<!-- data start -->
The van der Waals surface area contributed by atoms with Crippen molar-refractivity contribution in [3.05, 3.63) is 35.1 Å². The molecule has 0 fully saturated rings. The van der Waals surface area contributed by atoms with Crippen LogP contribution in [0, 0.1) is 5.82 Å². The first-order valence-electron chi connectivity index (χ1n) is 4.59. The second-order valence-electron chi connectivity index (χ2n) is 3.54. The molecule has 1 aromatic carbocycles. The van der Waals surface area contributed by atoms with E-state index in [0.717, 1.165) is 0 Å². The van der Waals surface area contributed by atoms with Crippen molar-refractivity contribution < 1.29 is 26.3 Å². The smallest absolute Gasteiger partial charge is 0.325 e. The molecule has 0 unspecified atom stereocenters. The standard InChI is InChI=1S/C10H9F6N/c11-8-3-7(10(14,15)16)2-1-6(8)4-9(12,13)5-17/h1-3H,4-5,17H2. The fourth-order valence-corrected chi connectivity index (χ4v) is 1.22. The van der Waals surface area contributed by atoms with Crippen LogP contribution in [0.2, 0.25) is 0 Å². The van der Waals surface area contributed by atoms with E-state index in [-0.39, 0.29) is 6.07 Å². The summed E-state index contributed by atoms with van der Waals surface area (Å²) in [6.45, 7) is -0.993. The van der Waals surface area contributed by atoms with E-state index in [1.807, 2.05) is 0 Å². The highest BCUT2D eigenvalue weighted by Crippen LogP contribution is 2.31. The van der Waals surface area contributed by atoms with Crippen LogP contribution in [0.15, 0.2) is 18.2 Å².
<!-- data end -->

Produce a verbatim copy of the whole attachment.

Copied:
The van der Waals surface area contributed by atoms with Crippen molar-refractivity contribution in [3.05, 3.63) is 35.1 Å². The molecule has 0 fully saturated rings. The van der Waals surface area contributed by atoms with Crippen LogP contribution in [0, 0.1) is 5.82 Å². The first-order valence-electron chi connectivity index (χ1n) is 4.59. The second-order valence-electron chi connectivity index (χ2n) is 3.54. The molecule has 1 aromatic carbocycles. The van der Waals surface area contributed by atoms with E-state index in [0.717, 1.165) is 0 Å². The van der Waals surface area contributed by atoms with Crippen molar-refractivity contribution < 1.29 is 26.3 Å². The smallest absolute Gasteiger partial charge is 0.325 e. The molecule has 0 unspecified atom stereocenters. The standard InChI is InChI=1S/C10H9F6N/c11-8-3-7(10(14,15)16)2-1-6(8)4-9(12,13)5-17/h1-3H,4-5,17H2. The fourth-order valence-corrected chi connectivity index (χ4v) is 1.22. The van der Waals surface area contributed by atoms with Crippen LogP contribution in [0.2, 0.25) is 0 Å². The van der Waals surface area contributed by atoms with E-state index in [-0.39, 0.29) is 6.07 Å². The summed E-state index contributed by atoms with van der Waals surface area (Å²) in [6.45, 7) is -0.993. The van der Waals surface area contributed by atoms with E-state index in [1.807, 2.05) is 0 Å². The highest BCUT2D eigenvalue weighted by Crippen LogP contribution is 2.31. The van der Waals surface area contributed by atoms with Crippen LogP contribution in [0.15, 0.2) is 18.2 Å².